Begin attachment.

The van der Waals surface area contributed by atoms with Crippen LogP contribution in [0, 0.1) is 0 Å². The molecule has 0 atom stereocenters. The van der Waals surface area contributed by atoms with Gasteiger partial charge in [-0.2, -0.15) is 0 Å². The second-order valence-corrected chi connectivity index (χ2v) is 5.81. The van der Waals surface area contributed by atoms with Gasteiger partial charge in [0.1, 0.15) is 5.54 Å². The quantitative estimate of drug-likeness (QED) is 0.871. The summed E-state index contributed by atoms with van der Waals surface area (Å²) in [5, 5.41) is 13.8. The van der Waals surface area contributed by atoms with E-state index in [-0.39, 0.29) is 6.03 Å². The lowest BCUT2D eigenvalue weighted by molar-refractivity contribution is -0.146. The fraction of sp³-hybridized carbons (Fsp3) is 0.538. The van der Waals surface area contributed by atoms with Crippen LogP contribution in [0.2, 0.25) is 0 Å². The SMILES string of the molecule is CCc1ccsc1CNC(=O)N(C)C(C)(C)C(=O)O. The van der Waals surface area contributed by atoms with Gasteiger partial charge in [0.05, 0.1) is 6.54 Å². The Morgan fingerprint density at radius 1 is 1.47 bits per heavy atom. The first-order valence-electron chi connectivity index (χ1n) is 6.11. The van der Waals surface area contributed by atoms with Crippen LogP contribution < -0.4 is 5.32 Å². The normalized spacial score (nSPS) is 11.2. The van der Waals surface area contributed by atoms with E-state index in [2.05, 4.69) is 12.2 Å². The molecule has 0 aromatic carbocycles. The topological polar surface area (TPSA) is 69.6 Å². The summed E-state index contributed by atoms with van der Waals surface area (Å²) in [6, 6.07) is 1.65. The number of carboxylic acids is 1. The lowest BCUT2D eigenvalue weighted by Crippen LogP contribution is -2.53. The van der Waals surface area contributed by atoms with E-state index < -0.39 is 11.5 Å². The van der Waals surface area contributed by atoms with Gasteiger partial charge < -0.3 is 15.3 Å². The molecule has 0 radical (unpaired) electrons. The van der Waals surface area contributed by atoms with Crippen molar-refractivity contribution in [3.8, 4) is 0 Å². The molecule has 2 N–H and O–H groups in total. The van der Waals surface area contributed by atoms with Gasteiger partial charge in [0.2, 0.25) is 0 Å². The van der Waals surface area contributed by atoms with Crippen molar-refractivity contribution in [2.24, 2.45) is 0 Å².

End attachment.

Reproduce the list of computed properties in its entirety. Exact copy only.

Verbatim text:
The van der Waals surface area contributed by atoms with Crippen LogP contribution in [0, 0.1) is 0 Å². The molecule has 0 atom stereocenters. The van der Waals surface area contributed by atoms with Gasteiger partial charge in [-0.2, -0.15) is 0 Å². The second-order valence-corrected chi connectivity index (χ2v) is 5.81. The van der Waals surface area contributed by atoms with Gasteiger partial charge in [0.1, 0.15) is 5.54 Å². The quantitative estimate of drug-likeness (QED) is 0.871. The summed E-state index contributed by atoms with van der Waals surface area (Å²) in [5, 5.41) is 13.8. The van der Waals surface area contributed by atoms with E-state index in [-0.39, 0.29) is 6.03 Å². The lowest BCUT2D eigenvalue weighted by molar-refractivity contribution is -0.146. The fraction of sp³-hybridized carbons (Fsp3) is 0.538. The van der Waals surface area contributed by atoms with Crippen LogP contribution in [0.2, 0.25) is 0 Å². The SMILES string of the molecule is CCc1ccsc1CNC(=O)N(C)C(C)(C)C(=O)O. The van der Waals surface area contributed by atoms with Gasteiger partial charge in [0.05, 0.1) is 6.54 Å². The Morgan fingerprint density at radius 1 is 1.47 bits per heavy atom. The first-order valence-electron chi connectivity index (χ1n) is 6.11. The van der Waals surface area contributed by atoms with Crippen LogP contribution < -0.4 is 5.32 Å². The normalized spacial score (nSPS) is 11.2. The van der Waals surface area contributed by atoms with E-state index in [2.05, 4.69) is 12.2 Å². The molecule has 0 aromatic carbocycles. The topological polar surface area (TPSA) is 69.6 Å². The summed E-state index contributed by atoms with van der Waals surface area (Å²) in [6, 6.07) is 1.65. The number of carboxylic acids is 1. The lowest BCUT2D eigenvalue weighted by Crippen LogP contribution is -2.53. The van der Waals surface area contributed by atoms with E-state index < -0.39 is 11.5 Å². The van der Waals surface area contributed by atoms with Gasteiger partial charge < -0.3 is 15.3 Å². The molecule has 0 radical (unpaired) electrons. The van der Waals surface area contributed by atoms with Crippen molar-refractivity contribution in [3.8, 4) is 0 Å². The molecule has 2 N–H and O–H groups in total. The van der Waals surface area contributed by atoms with Gasteiger partial charge in [0.2, 0.25) is 0 Å². The van der Waals surface area contributed by atoms with Crippen molar-refractivity contribution in [2.24, 2.45) is 0 Å².